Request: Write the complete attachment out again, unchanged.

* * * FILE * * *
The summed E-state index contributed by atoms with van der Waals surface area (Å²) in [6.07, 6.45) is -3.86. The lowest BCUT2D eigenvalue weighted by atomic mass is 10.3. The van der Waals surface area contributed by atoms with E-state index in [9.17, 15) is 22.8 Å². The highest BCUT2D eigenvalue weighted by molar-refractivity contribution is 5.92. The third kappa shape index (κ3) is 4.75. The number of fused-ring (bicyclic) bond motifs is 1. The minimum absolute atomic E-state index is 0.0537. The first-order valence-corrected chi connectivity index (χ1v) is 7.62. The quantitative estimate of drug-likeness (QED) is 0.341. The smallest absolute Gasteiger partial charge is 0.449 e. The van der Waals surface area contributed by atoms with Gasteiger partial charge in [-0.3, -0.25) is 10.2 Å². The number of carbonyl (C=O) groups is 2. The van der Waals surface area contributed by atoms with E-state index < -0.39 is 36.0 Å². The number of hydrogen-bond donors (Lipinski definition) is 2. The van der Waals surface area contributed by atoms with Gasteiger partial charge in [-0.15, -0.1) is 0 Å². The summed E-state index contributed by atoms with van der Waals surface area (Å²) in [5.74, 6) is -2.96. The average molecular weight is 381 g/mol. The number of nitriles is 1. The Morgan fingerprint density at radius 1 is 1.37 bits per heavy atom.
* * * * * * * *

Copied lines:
The summed E-state index contributed by atoms with van der Waals surface area (Å²) in [6.07, 6.45) is -3.86. The lowest BCUT2D eigenvalue weighted by atomic mass is 10.3. The van der Waals surface area contributed by atoms with E-state index in [9.17, 15) is 22.8 Å². The highest BCUT2D eigenvalue weighted by molar-refractivity contribution is 5.92. The third kappa shape index (κ3) is 4.75. The number of fused-ring (bicyclic) bond motifs is 1. The minimum absolute atomic E-state index is 0.0537. The first-order valence-corrected chi connectivity index (χ1v) is 7.62. The quantitative estimate of drug-likeness (QED) is 0.341. The smallest absolute Gasteiger partial charge is 0.449 e. The van der Waals surface area contributed by atoms with Gasteiger partial charge in [-0.3, -0.25) is 10.2 Å². The number of carbonyl (C=O) groups is 2. The van der Waals surface area contributed by atoms with E-state index < -0.39 is 36.0 Å². The number of hydrogen-bond donors (Lipinski definition) is 2. The van der Waals surface area contributed by atoms with Gasteiger partial charge in [-0.15, -0.1) is 0 Å². The summed E-state index contributed by atoms with van der Waals surface area (Å²) in [5.74, 6) is -2.96. The average molecular weight is 381 g/mol. The number of nitriles is 1. The Morgan fingerprint density at radius 1 is 1.37 bits per heavy atom.